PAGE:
In the early days of the Waterlogue launch, we were drawn to a great post about the app by Ciaran Blumenfeld, who writes at both Momfluential and When We Were There. We loved her take so much that we asked if she’d be willing to write a guest post—and she did!
The Difference Between Documenting and Storytelling
I was recently sitting in the new Starbucks Café in Downtown Disney.
There’s a large-screen LCD in there, upon which they display scenes from their coffee plantations in Costa Rica. They are not merely documenting the process. They are “telling the story” of the beans. The PR firm at the opening was careful in her choice of words. Everything about this new location is about story. Fitting for Disney.
The images on the screen are not flat photographs. They are watercolors images.
It struck home again why, and how much, I love Waterlogue.
When I think of my favorite children’s books and illustrations, I think watercolors.
Photographs are fantastic for documentation. They can be very artistic and evocative. Photographs are art.
But paintings tell a story. It’s in the bleed of a color, the blur of a background, the subtle dissolve of details that force your imagination to work harder. Paintings make you flex your story muscles as your mind fills in the details.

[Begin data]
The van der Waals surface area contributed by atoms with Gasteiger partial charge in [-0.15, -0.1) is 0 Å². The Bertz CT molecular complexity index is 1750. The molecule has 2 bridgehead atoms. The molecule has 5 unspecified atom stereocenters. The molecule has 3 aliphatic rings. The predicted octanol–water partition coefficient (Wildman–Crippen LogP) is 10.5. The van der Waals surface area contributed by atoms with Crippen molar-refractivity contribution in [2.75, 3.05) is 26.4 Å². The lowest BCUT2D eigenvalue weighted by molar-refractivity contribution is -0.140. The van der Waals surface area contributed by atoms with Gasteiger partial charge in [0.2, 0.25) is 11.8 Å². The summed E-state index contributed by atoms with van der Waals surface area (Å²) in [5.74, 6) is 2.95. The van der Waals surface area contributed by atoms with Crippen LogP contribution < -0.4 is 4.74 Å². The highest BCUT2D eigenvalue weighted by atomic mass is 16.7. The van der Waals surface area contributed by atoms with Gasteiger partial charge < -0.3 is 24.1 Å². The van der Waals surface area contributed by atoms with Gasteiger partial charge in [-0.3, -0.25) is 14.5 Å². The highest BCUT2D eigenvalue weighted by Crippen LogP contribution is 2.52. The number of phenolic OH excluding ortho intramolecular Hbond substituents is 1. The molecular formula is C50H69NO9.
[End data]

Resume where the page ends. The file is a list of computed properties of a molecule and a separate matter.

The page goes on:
This is what I love about Waterlogue. My favorite images now have two lives. Their first life, a moment in time captured, their second life, an illustration that begs for a compelling narrative.
Consider the difference between these two versions of a photo I shot while strolling in Laguna Beach. Which one would you want on a postcard sent to you. Which one begs the story of how we got there and what we did. Which one sits with you a little longer?
To me the watercolor is more evocative. I want to retire in that watercolor.
Leave it to Disney and Starbucks to confirm what I’ve already instinctively known since childhood. Watercolors are better for telling a story. I’m so grateful for Waterlogue for creating an app that converts my photos so quickly, easily, and convincingly into storytelling illustrations. I never dreamed it could be this easy for me to story tell with images, as I have always done with words.